January 2, 2020

Cigars

Tobacco by any name would still be poison.

Peter N. Landless & Zeno L. Charles-Marcel

Q:I am a cigarette smoker transitioning to vaping. My father, a cigar smoker, says that cigars give all the pleasure of smoking without the risk. Are cigars safer than cigarettes?


A:The short answer is: no. Cigars are rolls of tobacco wrapped in tobacco leaf or tobacco-infused paper; cigarettes are chemically treated tobacco wrapped in paper. Premium cigars use aged, fermented, additive-free tobacco. Cigars burn slowly, and, according to some researchers, the nonporousness of the wrapping may produce smoke that is more dangerous than cigarette smoke. “Little cigars” look like cigarettes in size, shape, and packaging, and may even have a filter attached, but they are taxed at a lower rate, making them less expensive.

In the United States, cigars are marketed as symbols of sophistication, luxury, and successful lifestyle; and cigar smoking is often linked to high-end consumer drugs such as expensive alcohol and specialty coffees. Cigars are traditionally offered by individuals who are celebrating a special occasion, such as the birth of a child, and to individuals who have achieved a milestone socially or professionally. Both cigars and cigarettes are often considered stress-relievers. Cigars may even have aromatic flavors, but we should not be fooled: tobacco kills, and cigars are tobacco.

A very robust analysis of 22 studies showed that ongoing, exclusive cigar smoking with no history of previous cigarette or pipe smoking was associated with increased death from any cause; cancers of the mouth, throat, esophagus, lung, and pancreas; and increased risk of potentially fatal heart and blood vessel diseases. The number of cigars smoked per day and the degree of inhalation of the cigar smoke strongly correlated with oral, esophageal, laryngeal, and lung cancers. Even those who did not inhale had highly elevated associated risk of dying from oral, esophageal, and laryngeal cancers.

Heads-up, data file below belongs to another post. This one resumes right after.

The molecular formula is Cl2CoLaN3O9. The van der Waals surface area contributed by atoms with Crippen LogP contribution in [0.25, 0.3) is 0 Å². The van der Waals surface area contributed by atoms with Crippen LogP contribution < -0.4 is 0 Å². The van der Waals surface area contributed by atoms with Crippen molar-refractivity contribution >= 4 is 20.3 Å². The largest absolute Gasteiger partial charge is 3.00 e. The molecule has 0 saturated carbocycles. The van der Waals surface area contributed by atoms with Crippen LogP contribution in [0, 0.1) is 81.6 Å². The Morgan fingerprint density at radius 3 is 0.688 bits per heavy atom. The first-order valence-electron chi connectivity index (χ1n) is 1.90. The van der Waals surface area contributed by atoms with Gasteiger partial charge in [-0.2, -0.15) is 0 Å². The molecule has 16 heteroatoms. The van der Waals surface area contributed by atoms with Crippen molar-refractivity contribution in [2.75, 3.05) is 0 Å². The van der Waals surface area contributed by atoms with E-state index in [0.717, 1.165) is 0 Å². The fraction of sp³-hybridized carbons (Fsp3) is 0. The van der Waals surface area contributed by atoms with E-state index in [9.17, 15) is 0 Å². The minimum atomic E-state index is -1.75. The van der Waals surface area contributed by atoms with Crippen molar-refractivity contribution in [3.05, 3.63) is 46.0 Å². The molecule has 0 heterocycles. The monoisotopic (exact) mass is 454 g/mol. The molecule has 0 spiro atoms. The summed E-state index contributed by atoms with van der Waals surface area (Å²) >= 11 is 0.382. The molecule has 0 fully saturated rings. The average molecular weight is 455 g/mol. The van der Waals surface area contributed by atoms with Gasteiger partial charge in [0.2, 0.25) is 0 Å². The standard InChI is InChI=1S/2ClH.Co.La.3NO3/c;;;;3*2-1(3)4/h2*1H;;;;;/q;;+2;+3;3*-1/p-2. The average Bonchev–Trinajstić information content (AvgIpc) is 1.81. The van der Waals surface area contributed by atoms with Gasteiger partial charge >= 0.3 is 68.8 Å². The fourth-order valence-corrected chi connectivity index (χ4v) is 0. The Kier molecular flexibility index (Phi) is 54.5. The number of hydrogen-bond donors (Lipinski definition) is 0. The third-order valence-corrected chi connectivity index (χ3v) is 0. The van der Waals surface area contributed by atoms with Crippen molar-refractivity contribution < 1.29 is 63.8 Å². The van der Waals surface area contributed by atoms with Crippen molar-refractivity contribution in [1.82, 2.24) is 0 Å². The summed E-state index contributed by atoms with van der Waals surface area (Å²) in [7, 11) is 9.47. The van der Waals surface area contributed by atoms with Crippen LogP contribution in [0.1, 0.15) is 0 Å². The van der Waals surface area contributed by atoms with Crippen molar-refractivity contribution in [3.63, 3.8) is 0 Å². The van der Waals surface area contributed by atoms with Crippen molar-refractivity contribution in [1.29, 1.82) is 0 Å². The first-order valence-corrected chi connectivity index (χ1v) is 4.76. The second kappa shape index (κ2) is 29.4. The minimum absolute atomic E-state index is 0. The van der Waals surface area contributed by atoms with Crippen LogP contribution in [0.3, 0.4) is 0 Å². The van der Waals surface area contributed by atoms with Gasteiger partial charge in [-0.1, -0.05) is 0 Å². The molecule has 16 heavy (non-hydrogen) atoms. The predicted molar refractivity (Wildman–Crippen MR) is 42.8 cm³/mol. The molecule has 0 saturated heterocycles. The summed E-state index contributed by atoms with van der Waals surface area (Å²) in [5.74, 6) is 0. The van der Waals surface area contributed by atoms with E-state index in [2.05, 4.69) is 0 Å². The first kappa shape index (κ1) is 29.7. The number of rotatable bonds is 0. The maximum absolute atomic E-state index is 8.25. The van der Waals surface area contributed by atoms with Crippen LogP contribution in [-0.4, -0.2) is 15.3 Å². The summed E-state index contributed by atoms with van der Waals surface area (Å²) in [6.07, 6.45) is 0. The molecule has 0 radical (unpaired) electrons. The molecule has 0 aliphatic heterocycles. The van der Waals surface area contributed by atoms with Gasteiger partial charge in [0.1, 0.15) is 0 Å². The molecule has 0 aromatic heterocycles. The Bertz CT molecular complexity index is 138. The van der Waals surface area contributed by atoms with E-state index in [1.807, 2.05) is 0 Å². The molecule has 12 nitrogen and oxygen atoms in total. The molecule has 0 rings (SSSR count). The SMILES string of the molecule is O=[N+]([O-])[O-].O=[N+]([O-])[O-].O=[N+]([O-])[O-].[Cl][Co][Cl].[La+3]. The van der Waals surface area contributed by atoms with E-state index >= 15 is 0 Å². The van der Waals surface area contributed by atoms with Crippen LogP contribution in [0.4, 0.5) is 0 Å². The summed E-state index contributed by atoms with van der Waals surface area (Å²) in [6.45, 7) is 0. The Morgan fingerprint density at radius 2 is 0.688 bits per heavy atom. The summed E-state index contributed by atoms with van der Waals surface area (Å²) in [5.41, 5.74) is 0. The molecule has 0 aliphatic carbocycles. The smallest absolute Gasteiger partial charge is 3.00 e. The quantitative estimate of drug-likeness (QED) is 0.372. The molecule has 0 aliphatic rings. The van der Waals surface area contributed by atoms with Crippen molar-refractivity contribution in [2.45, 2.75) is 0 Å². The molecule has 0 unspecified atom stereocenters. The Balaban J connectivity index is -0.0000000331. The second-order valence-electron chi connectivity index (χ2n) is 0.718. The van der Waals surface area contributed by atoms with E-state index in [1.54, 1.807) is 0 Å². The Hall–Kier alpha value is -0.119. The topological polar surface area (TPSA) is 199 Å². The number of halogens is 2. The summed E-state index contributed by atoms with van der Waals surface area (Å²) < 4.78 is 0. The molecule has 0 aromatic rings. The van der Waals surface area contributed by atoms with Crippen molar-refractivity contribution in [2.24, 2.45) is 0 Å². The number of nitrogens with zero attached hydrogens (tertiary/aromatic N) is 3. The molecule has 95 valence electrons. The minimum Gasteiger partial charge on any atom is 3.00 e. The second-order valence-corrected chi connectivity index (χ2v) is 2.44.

Tobacco in all forms contains the highly addictive stimulant drug nicotine. The average smoker absorbs about two miligrams of nicotine per cigarette smoked. The typical cigar contains about seven times the amount of tobacco compared to the average cigarette. But while most cigar smokers don’t inhale, prior cigarette smoking makes a person more likely to inhale.

Although you did not ask about your vaping, we want you to know that the chemicals in the e-liquid have been linked to death.

Your best course of action, then, is not to switch to vaping, which is dangerous and addictive, but rather to eliminate these dangerous chemicals from your life and be free. Adopt a new pattern of naturally stimulating life-giving or lifesaving activities rather than the artificial, chemically induced life-taking ones: vaping and smoking. Start training for a triathlon; engage in short-term missions; join a band or singing group and listen to melodic instrumental music; engage in outdoor sports; get first-responder training; volunteer for your local fire department, etc.

These kinds of activities stimulate the same pleasure centers in the brain as nicotine but without harm. Prayerfully consider these along with an effective smoking-cessation program, and you’ll be better off than doing even what your dad suggests.


Peter N. Landless, a board-certified nuclear cardiologist, is director of the General Conference Health Ministries Department. Zeno L. Charles-Marcel, a board-certified internist, is an associate director of Adventist Health Ministries at the General Conference.

Peter N. Landless & Zeno L. Charles-Marcel
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